Thursday, November 5, 2015

Mountains: Kansas Style

On trips to Colorado, this native flatlander Kansan is always searching the horizon for the first glimpse of the mountains. Even as a child, I remember the anticipation, searching for the shadowy hint of the peaks against the sky.

This fall, as we've driven into Stafford, my farmer has been scanning the scenery, too, watching to see the piles of milo and corn develop into their own farm-country version of mountains. They may not be Pike's Peak. But they are pretty impressive nonetheless.
We haven't raised milo for the past three years, but we have watched the milo mountains grow this fall at both the Stafford and Zenith locations of the Kanza Co-op. (It was a great year for milo, so, as Murphy's Law would have it, we didn't raise any.)
As of October 26, the Kanza Cooperative, where we haul our grain, had corn receipts of 8.2 million bushels and milo stores of 1.2 million bushels. Kanza Co-op has 10 locations in South Central Kansas.
There at two on-the-ground milo piles at both Stafford and Zenith, two of Kanza's branches. To me, they look a little like one of those sand art projects, but we'd need a mighty big jar to contain them.

Milo is having a bit of a revival as a fall crop in Kansas. Last year, Kansas farmers sold milo (AKA grain sorghum) to China. In fact, in 2014, more than 85 percent of the U.S.’s sorghum was shipped to China.
Last month, Kansas welcomed six grain buyers from South America. They went to several Kansas locations to see how milo is turned into livestock feed, fuel for vehicles and food for human consumption. The six buyers from Colombia and Peru toured milo country from Texas to western and central Kansas.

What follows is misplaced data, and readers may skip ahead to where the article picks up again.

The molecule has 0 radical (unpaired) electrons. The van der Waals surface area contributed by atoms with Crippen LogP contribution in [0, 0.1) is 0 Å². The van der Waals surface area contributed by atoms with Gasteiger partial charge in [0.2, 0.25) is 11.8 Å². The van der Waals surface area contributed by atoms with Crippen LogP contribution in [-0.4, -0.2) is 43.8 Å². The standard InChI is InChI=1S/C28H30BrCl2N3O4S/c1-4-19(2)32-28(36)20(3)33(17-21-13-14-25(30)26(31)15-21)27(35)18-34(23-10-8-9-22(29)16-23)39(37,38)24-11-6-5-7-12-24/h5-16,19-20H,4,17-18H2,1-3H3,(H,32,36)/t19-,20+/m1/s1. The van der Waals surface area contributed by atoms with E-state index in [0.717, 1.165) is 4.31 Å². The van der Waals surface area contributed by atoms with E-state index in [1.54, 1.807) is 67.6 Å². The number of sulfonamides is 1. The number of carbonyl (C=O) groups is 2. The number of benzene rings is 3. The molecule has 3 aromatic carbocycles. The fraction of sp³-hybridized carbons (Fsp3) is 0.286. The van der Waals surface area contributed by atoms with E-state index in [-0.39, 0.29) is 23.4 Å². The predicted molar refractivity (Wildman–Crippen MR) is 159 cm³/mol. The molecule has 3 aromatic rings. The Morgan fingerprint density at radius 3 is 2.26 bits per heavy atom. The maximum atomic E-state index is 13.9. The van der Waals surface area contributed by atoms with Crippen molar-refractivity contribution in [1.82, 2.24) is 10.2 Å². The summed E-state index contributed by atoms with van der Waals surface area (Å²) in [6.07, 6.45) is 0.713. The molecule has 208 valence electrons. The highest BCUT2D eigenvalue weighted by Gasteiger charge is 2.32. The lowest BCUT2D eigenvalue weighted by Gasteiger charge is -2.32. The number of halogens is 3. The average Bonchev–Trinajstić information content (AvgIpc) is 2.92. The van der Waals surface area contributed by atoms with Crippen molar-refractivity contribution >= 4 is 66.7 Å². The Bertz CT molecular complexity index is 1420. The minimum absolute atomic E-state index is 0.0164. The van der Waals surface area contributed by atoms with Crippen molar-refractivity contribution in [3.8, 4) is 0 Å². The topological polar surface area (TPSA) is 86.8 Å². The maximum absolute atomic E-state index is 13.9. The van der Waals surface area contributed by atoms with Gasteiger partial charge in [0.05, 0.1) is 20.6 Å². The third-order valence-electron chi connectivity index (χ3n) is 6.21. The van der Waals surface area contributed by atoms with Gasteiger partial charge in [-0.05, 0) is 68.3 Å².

Portable unloading auger at the Stafford branch of the co-op
In Kansas alone, 3.15 million acres were planted to milo, up 17 percent from 2014, according to the October report from the Kansas Agricultural Statistics Service. Kansas production is forecast at 258 million bushels, up 29 percent from last year. Additionally, sorghum has caught the attention of the U.S. Department of Energy, which, earlier this year, announced providing $30 million in funding for research on better varieties of sorghum – such as for drought tolerance and better biofuels.
Bunker filled with corn, Stafford branch, Kanza Co-op
In addition to the milo piles, the Kanza Co-op has bunkers filled with corn at four of its locations. (Our County Line dryland corn was a bust, but irrigated corn in this region did well this year.)
Three of the four piles of grain at the Stafford branch of the co-op
It's even more unusual to have piles of grain on the ground at the Zenith branch, where we take the majority of our grain.
But there are two milo piles there, too, and we see a few fields still left to harvest in our area. 
After harvest, the piles will likely be trucked away, leaving us with our flat landscape once again.


  1. Wow we do not see this around here probably out west though. Beautiful. Hug B

    1. We usually have corn bunkers, but we don't always have so much milo on the ground.